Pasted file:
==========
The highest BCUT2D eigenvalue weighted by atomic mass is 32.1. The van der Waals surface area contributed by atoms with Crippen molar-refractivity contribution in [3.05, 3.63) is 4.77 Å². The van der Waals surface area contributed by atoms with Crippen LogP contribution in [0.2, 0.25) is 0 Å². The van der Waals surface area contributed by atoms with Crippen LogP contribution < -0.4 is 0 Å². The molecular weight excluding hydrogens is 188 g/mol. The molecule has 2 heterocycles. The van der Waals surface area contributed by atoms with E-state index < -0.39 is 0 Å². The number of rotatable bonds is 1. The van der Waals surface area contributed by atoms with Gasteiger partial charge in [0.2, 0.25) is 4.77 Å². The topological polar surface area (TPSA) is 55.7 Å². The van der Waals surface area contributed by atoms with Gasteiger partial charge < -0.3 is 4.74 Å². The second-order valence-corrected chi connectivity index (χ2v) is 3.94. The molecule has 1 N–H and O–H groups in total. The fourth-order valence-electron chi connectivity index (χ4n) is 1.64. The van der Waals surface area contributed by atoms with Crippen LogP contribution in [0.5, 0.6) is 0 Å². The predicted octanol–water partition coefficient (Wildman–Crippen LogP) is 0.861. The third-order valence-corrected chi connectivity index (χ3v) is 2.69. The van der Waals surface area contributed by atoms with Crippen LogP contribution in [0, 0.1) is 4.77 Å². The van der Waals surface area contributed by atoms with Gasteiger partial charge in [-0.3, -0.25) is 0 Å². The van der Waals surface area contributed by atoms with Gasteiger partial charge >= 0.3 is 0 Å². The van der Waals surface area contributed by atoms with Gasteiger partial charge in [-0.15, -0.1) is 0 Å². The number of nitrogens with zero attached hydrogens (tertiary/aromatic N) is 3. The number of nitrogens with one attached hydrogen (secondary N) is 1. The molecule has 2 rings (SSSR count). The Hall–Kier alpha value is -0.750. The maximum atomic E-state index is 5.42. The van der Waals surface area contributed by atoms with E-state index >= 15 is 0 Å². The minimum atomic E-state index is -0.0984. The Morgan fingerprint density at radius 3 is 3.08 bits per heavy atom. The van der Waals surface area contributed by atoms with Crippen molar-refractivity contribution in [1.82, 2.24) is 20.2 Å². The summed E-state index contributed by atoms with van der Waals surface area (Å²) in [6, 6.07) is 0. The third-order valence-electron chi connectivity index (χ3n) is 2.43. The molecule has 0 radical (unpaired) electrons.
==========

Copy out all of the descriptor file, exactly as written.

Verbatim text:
The highest BCUT2D eigenvalue weighted by atomic mass is 32.1. The van der Waals surface area contributed by atoms with Crippen molar-refractivity contribution in [3.05, 3.63) is 4.77 Å². The van der Waals surface area contributed by atoms with Crippen LogP contribution in [0.2, 0.25) is 0 Å². The van der Waals surface area contributed by atoms with Crippen LogP contribution < -0.4 is 0 Å². The molecular weight excluding hydrogens is 188 g/mol. The molecule has 2 heterocycles. The van der Waals surface area contributed by atoms with E-state index < -0.39 is 0 Å². The number of rotatable bonds is 1. The van der Waals surface area contributed by atoms with Gasteiger partial charge in [0.2, 0.25) is 4.77 Å². The topological polar surface area (TPSA) is 55.7 Å². The van der Waals surface area contributed by atoms with Gasteiger partial charge < -0.3 is 4.74 Å². The second-order valence-corrected chi connectivity index (χ2v) is 3.94. The molecule has 1 N–H and O–H groups in total. The fourth-order valence-electron chi connectivity index (χ4n) is 1.64. The van der Waals surface area contributed by atoms with Crippen LogP contribution in [0.5, 0.6) is 0 Å². The predicted octanol–water partition coefficient (Wildman–Crippen LogP) is 0.861. The third-order valence-corrected chi connectivity index (χ3v) is 2.69. The van der Waals surface area contributed by atoms with Crippen LogP contribution in [0, 0.1) is 4.77 Å². The van der Waals surface area contributed by atoms with Gasteiger partial charge in [-0.3, -0.25) is 0 Å². The van der Waals surface area contributed by atoms with Gasteiger partial charge >= 0.3 is 0 Å². The van der Waals surface area contributed by atoms with Gasteiger partial charge in [-0.15, -0.1) is 0 Å². The number of nitrogens with zero attached hydrogens (tertiary/aromatic N) is 3. The number of nitrogens with one attached hydrogen (secondary N) is 1. The molecule has 2 rings (SSSR count). The Hall–Kier alpha value is -0.750. The maximum atomic E-state index is 5.42. The van der Waals surface area contributed by atoms with E-state index >= 15 is 0 Å². The minimum atomic E-state index is -0.0984. The Morgan fingerprint density at radius 3 is 3.08 bits per heavy atom. The van der Waals surface area contributed by atoms with Crippen molar-refractivity contribution in [1.82, 2.24) is 20.2 Å². The summed E-state index contributed by atoms with van der Waals surface area (Å²) in [6, 6.07) is 0. The third-order valence-electron chi connectivity index (χ3n) is 2.43. The molecule has 0 radical (unpaired) electrons.